Ancient Dreams in a Modern Land, the new album from Marina, opens with its title cut. An electrified drum beat and burbling synths are soon joined by Marina’s rich, low-tone vocals declaring “Our ancestors had to fight to survive/ Just so we could have a chance of a life/ We’re not here so we can blow it all/ We could bear witness to the rise and the fall.” There’s an earthiness to the track that turns the pop clock back a couple decades, before the enveloping dominance of the hit-by-algorithm culture. The song proceeds with steady confidence, its performer dead set on saying what she wants to say.
It’s been a little more than a decade since Marina Diamandis released her first album, under the name Marina and the Diamonds. Her fundamental sound has remained more of less intact across that span. She makes dance-pop with clean production and an attention-grabbing directness, sort of like Robyn without the undercurrent of stealth brilliance. Ancient Dreams in a Modern Land is more continuation than evolution, which is both entirely fine — understandable even — and a touch disappointing. If there’s any shift, it’s that Marina, thought never a particularly cryptic lyricist, is yet more direct. “I Love You But I Love Me More” is a easygoing disco saga of barbed empowerment, and “Venus Fly Trap” is a workout of fierce feminist assertion (“Don’t underestimate me/ ‘Cause one day you’re gonna see/ You’re in a losing battle/ Babe, you’ll never stop me being me”).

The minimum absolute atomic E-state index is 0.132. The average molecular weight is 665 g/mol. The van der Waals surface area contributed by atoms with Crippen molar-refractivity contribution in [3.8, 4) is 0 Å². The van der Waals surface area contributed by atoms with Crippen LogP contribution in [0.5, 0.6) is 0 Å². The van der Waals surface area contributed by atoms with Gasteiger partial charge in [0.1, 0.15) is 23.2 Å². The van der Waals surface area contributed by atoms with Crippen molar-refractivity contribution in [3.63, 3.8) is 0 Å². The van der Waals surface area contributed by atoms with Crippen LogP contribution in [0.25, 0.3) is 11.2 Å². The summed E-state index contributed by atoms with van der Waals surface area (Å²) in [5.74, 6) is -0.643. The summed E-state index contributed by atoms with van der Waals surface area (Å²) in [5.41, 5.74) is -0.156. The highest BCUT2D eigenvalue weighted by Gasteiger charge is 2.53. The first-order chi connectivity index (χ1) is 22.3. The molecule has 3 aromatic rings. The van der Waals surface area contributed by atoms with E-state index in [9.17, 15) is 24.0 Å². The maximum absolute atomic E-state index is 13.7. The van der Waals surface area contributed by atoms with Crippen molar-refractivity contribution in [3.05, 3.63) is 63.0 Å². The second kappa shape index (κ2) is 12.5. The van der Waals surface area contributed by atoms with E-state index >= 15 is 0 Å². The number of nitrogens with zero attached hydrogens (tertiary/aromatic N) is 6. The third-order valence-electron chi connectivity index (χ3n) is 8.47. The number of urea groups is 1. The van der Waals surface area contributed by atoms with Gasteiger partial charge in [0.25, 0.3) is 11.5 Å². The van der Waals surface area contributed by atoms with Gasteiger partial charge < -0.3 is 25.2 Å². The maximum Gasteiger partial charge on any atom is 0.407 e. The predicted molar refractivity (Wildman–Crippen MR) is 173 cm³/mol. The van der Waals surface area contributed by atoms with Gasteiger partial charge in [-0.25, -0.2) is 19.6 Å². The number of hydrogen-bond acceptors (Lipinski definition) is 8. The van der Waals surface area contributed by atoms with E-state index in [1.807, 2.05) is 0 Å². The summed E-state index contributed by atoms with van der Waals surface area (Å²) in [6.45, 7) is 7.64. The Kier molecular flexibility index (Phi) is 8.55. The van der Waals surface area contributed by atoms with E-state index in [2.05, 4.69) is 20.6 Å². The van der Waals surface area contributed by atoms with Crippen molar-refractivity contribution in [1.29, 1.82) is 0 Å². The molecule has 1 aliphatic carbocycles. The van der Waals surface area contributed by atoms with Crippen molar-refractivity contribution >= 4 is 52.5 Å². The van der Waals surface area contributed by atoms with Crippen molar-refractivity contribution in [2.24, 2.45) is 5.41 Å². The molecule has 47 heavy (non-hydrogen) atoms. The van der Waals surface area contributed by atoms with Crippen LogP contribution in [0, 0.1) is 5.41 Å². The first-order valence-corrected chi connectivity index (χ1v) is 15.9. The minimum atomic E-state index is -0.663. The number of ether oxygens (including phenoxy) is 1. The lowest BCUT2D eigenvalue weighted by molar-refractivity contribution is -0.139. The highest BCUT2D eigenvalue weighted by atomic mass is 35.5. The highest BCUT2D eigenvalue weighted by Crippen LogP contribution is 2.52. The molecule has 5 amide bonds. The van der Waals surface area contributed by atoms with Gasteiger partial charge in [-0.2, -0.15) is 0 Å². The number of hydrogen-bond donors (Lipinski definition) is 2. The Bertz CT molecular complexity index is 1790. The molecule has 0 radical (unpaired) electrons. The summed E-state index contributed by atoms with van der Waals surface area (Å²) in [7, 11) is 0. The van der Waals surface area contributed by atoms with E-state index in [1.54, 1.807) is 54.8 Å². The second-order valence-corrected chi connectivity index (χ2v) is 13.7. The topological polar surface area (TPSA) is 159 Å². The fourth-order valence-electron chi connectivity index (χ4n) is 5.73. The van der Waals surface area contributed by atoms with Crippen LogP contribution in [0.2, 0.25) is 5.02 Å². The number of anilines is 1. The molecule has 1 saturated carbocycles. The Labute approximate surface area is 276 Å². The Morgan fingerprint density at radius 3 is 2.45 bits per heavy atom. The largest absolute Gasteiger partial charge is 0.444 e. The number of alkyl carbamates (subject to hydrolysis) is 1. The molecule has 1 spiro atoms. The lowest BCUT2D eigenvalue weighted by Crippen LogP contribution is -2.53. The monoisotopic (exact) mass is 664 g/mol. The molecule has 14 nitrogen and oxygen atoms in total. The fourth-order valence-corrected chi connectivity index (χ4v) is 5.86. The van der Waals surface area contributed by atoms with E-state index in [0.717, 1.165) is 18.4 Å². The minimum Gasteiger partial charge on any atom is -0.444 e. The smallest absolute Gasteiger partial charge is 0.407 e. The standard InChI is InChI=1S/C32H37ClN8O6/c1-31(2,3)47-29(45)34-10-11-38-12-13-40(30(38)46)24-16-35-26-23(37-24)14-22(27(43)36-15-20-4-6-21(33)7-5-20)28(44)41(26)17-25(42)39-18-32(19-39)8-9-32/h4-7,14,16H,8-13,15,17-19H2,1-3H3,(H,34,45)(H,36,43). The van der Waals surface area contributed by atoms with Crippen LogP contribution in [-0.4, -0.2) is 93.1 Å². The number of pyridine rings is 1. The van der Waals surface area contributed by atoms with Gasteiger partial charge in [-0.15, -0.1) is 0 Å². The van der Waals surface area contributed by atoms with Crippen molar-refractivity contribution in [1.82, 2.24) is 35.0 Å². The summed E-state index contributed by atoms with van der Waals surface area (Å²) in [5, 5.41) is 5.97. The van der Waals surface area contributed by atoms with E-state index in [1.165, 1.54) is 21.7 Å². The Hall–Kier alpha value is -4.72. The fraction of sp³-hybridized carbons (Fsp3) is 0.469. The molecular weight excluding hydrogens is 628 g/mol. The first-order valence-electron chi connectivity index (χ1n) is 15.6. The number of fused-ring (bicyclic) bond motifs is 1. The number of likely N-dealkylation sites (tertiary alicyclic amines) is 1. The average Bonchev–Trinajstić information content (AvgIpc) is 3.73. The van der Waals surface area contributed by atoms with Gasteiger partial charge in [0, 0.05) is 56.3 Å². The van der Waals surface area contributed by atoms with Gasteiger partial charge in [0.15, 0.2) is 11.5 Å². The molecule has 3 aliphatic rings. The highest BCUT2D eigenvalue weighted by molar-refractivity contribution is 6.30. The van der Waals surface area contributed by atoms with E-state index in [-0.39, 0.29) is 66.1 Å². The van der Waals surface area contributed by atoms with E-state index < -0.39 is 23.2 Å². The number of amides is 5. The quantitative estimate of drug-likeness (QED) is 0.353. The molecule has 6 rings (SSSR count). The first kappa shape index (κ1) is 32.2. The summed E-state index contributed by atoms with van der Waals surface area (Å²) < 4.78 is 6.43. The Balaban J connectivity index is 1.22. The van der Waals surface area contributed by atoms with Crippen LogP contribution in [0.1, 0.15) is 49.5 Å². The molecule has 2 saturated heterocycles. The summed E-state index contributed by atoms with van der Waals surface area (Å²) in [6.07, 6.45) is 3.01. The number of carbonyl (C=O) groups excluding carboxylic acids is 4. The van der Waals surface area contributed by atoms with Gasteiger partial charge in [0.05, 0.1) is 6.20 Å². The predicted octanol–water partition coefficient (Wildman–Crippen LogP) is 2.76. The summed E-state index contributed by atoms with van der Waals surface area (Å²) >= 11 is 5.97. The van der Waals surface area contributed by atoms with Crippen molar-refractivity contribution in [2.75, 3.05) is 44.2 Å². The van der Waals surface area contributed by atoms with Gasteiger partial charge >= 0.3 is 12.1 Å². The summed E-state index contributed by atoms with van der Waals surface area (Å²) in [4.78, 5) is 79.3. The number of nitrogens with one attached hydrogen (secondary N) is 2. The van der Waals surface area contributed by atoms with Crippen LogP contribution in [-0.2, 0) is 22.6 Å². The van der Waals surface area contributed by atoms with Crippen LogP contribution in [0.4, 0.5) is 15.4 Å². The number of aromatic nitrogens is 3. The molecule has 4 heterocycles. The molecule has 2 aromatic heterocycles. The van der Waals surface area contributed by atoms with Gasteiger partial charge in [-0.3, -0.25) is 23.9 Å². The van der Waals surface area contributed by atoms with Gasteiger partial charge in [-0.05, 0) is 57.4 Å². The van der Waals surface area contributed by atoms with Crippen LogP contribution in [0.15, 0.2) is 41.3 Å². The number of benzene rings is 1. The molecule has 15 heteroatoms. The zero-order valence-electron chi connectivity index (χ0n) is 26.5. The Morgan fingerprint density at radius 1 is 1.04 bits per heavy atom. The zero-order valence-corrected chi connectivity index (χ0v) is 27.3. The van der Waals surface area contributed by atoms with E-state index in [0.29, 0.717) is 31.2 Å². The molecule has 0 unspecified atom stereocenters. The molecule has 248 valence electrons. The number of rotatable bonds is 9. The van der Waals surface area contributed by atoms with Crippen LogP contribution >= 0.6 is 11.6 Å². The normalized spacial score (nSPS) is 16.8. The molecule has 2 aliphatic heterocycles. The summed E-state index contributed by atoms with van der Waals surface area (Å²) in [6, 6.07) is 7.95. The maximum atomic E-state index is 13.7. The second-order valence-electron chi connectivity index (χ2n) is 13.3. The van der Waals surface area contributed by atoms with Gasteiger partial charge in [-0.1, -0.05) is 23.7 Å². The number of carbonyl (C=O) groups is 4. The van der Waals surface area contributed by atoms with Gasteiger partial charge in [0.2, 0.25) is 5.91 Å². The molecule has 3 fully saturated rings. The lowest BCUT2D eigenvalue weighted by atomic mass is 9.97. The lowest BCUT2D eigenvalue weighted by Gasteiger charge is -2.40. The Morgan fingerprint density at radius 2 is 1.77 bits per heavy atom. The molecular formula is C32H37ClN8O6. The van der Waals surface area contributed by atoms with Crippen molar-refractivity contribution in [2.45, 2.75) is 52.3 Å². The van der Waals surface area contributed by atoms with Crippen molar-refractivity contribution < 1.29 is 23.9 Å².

The thumping rhythm, headlong energy, and words delivered like a disaffected litany make “Purge the Poison” sometimes comes across weirdly like a millennial “We Didn’t Start to Fire” that includes the abstracts with the topic headings: “2007 when size zero was the rage/ Britney shaved her head and/ All we did was call her crazed/ Harvey Weinstein, gone to jail/ Me Too went on to unveil/ Truth and all its glory/ The ending of a story”). It probably shouldn’t work, but it does, mostly because the expression is pure and honest. She’s reacting to what she sees and learns, wrangling in real time with the conflicted emotions she feels when considering the toxicity of chauvinism. If the material never quite finds a next level that could make the album bolder, it still has a satisfyingly plucky attitude.
Marina has been at this a while, and it still seems like she’s in the beginning stages of her artistic conversation. Yes, she’s saying what she wants. There’s room to say so much more. Ancient Dreams in a Modern Land suggests she’ll fill up that extra space soon enough.